Hard as it is to believe, there are some moments when films don’t matter above all else. You want a perfect example? Simply look at James Cameron‘s recent expedition to the Mariana Trench — a.k.a. the world’s deepest point — and then get reminded that a documentary is being constructed in the meantime. What bears a greater importance?
But the journey came to an end this past weekend and, thanks to this, we can get back to Cameron‘s little side project. He gave some big updates when speaking to The AP (via /Film), wherein our newfound intrepid explorer revealed that his developing project, Deepsea Challenge, could not only find itself on TV screens by the end of 2012, but also work its way into theaters as a 3D release some point after.
Content-wise, Challenge will present what’s summarized as “the whole expedition”; /Film takes that as the construction of Cameron‘s submersible craft, his practice run, and “a dramatized re-creation” of the original Marianas Trench dive, carried out by Don Walsh and Jacques Piccard in 1960. (Some additional shooting might be in the cards, if the urge should strike he and the team.)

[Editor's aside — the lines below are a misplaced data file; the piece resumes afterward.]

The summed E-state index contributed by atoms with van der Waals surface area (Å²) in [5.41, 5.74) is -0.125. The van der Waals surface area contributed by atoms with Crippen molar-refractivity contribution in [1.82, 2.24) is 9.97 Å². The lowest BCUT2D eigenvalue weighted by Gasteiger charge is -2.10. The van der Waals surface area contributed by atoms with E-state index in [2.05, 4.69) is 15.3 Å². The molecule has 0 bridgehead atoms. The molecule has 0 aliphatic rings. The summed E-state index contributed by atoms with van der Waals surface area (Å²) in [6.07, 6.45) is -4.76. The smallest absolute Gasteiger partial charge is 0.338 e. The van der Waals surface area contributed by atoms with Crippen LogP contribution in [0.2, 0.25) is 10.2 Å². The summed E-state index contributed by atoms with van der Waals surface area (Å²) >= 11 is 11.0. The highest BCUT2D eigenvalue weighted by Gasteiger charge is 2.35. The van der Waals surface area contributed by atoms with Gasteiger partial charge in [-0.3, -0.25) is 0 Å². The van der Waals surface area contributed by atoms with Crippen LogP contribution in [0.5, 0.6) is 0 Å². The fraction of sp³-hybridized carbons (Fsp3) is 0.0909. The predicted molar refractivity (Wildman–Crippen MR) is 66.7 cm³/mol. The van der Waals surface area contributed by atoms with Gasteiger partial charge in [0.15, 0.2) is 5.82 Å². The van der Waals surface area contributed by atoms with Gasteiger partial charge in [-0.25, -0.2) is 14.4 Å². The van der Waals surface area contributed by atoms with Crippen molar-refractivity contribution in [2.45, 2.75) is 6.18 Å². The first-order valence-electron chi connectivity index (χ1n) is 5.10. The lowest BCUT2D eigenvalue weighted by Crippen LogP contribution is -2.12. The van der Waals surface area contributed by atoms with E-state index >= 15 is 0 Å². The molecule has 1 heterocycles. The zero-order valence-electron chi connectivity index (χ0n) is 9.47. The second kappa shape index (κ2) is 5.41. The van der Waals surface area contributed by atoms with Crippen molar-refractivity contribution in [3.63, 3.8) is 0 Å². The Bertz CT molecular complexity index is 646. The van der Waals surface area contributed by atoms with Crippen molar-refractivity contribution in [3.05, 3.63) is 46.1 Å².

Those of us who really want Cameron back in the narrative filmmaking game are probably more interested in that lattermost item — I am, admittedly, among that grouping — but I’m also quite partial to the work he did on a similar project, Ghosts of the Abyss. And what I said a few weeks back still holds true: If he can make something of that immersive caliber once more, Deepsea Challenge could prove to be a really special item.
Would you be willing to check out another underwater documentary from Cameron?
Welcome, one and all, to the newest episode of The Film Stage Roundtable, a spin-off podcast from the madmen who bring you The Film Stage Show. On this show, we discuss our favorite food-related movies and then we talk about crying at the movies. Give a listen, and then share your thoughts on Twitter and Facebook. Let us know what […]
Latest posts from The Film Stage